Facebook has played a crucial role in connecting individuals around the world to the web — particularly by expanding internet access in low-income countries. Of course, this has given these developing nations a boost. But as a column in Forbes pointed out this week, the social media giant likely has a less charitable ulterior motive.
According to Facebook’s annual Inclusive Internet Index, published this week, the company wants to ensure the remaining 3.5 billion people in the world without internet access become connected. That means more engaged users — and more access to their data for Facebook.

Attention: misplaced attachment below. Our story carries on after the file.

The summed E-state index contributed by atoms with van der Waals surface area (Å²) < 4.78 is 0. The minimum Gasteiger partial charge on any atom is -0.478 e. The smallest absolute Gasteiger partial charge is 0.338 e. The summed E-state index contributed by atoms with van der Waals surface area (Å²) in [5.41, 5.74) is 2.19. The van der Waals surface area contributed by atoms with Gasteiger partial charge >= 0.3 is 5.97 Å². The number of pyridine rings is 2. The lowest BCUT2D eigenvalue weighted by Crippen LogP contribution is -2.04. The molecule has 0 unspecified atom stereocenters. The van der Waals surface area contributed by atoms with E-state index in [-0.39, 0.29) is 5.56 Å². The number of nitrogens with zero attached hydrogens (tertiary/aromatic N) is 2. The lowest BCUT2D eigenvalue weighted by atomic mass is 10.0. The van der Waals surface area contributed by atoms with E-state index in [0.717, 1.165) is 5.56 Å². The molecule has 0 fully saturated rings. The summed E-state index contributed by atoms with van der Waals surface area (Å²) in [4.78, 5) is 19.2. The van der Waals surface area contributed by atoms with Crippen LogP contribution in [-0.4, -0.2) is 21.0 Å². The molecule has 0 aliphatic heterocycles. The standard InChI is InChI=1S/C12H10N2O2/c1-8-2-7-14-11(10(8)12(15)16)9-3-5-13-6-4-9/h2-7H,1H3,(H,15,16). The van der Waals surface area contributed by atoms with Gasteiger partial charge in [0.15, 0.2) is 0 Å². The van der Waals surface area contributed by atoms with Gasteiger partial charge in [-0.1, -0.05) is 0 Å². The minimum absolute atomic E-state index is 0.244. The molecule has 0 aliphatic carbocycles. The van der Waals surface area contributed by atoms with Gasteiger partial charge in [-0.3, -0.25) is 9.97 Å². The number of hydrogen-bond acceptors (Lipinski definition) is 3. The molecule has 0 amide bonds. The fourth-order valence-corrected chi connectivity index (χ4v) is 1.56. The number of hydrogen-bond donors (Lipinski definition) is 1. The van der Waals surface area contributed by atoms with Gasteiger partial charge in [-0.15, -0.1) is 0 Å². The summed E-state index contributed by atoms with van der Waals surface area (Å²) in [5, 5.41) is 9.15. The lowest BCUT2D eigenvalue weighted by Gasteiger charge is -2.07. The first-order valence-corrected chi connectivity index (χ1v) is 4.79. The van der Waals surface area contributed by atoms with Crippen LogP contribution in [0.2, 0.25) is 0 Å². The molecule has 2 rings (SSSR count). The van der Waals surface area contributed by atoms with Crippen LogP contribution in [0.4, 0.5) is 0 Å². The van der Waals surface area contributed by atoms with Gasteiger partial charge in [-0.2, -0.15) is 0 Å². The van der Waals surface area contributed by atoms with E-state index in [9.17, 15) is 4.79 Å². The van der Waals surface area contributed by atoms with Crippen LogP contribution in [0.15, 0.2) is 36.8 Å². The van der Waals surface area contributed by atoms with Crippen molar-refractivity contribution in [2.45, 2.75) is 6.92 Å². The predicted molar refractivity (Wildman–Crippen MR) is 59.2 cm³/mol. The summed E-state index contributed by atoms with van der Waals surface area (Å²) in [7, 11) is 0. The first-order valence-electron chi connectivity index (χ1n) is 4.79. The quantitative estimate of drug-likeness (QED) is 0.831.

“With more people on Facebook, the social network gets to tap into a much greater pool of personal data, making its algorithms much more predictive of how we’ll respond to ads, and of how we’re likely to behave,” tech journalist Simon Chandler wrote. “So yes, greater global connectivity seems like a good thing, but it’s worth asking which organizations are driving the internet’s expansion. Because these organizations may not always have our best interests at heart.”
Indeed, as long as Facebook’s business model relies on gathering our personal data, it will be difficult to ever fully believe that it’s looking out for our privacy and security.
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